One Cool Cabbage

Move over, sauerkraut! Kimchi is being hailed as a versatile superfood that packs a delicious - and tasty - punch.
Shutterstock 365995016

Kimchi isn’t just a trendy side dish: Studies show Korea’s national dish—a combination of fermented cabbage and other veggies and spices that has been served in the motherland for more than two millennia—comes with a host of health benefits. So what can kimchi do for you? Here’s the lowdown on what’s being hailed as one of the world’s most powerful foods— including how it’s made, how to store it and why you just might need a serving.

Power Up

According to the Korea Tourism Organization, there are more than 180 different types of kimchi, but the most common is made from napa cabbage (baechu) and flavored with chili flakes, ginger, garlic, fish paste, and other herbs and spices. With so many variations, Kimchi’s nutritional facts differ based on preparation, but the standard napa cabbage variety is about 10-15 calories for two tablespoons, according to two leading brands. It’s fat-free and contains vitamins A (percentage of daily values vary, but figure about 4 to 6 percent in two tablespoons) and C (6 to 10 percent). Napa cabbage is also known for its high levels of vitamin K, which promotes blood health.

But perhaps most important, kimchi is a fermented food, meaning it’s chock-full of lactic acid bacteria—aka the probiotic that’s found in yogurt. This type of “good bacteria” comes with a string of health boosts: Two studies, one published in the Journal of Cancer Prevention and the other in Journal of Medicinal Food, found that the healthy bacteria in kimchi gave it the ability to ward off cancer, prevent constipation and boost immune function. It’s also been shown to promote weight loss and skin health. One catch: Kimchi tends to be a high-sodium food because of the salt used in the fermentation process and the added soy- or fish sauce sometimes used in preparation.


Kimchi is relatively easy to find at most specialty food markets. While shopping, vegetarians should read the jar carefully: Many brands of kimchi include fish paste, and some also have beef broth, but vegan varieties are available as well. It’s possible to make kimchi at home, and instructions are available through a Google search, but special care must be taken during the process to keep harmful bacteria from growing in the jar. Keep in mind that kimchi is what’s called a “living food,” meaning that it continues to ferment while stored and will do so faster when stored at room temperature. In Korea, it’s common for a household to have a kimchi refrigerator, designed specifically for storing the food. Of course, a standard refrigerator works just as well to slow the fermentation process and prolong the life of the dish. Once the jar has been opened (tip: do this over the sink as the fermentation can sometimes cause it to bubble over), push the vegetables fully into the brine before putting it back in the fridge. This prevents oxygen from spoiling them. Opinions differ about how long kimchi will keep after being opened, but one popular brand, Mrs. Kim’s Kimchi, advises eating it within two weeks for the best flavor. Kimchi can be served on its own, as a side dish, as a topper on sandwiches or burgers, or mixed into rice dishes or soups. Some chefs even put it on pizza!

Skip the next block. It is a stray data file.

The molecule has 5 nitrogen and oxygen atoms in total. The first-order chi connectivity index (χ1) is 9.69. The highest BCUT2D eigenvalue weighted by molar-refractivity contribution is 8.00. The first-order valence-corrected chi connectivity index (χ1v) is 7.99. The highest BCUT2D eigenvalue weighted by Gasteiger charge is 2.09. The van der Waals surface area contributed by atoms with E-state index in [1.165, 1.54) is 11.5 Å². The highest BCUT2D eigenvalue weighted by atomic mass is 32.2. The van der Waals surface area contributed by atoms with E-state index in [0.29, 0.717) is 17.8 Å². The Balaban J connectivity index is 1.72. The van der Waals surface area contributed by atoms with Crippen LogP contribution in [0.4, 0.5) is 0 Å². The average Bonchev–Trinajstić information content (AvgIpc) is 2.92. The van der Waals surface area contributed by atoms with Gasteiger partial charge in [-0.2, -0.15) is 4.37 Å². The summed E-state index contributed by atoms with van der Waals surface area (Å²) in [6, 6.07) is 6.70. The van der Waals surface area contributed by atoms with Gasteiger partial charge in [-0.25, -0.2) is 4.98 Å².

Did you know?

In autumn, Koreans hold kimjang (also called gimjang), an annual tradition during which people prepare and share kimchi among households. Says the website of the United Nations Education, Scientific and Cultural Organization: “The custom emphasizes the importance of sharing and is a reminder of the need to live in harmony with nature.”

—Liz Donovan

Fast Fact: Just how popular is kimchi in Korea? The Korea Tourism Organization estimates that 80 percent of Korean households have a kimchi refrigerator, designed specifically to store the food.

Categories: Bergen Health & Life, Homepage Features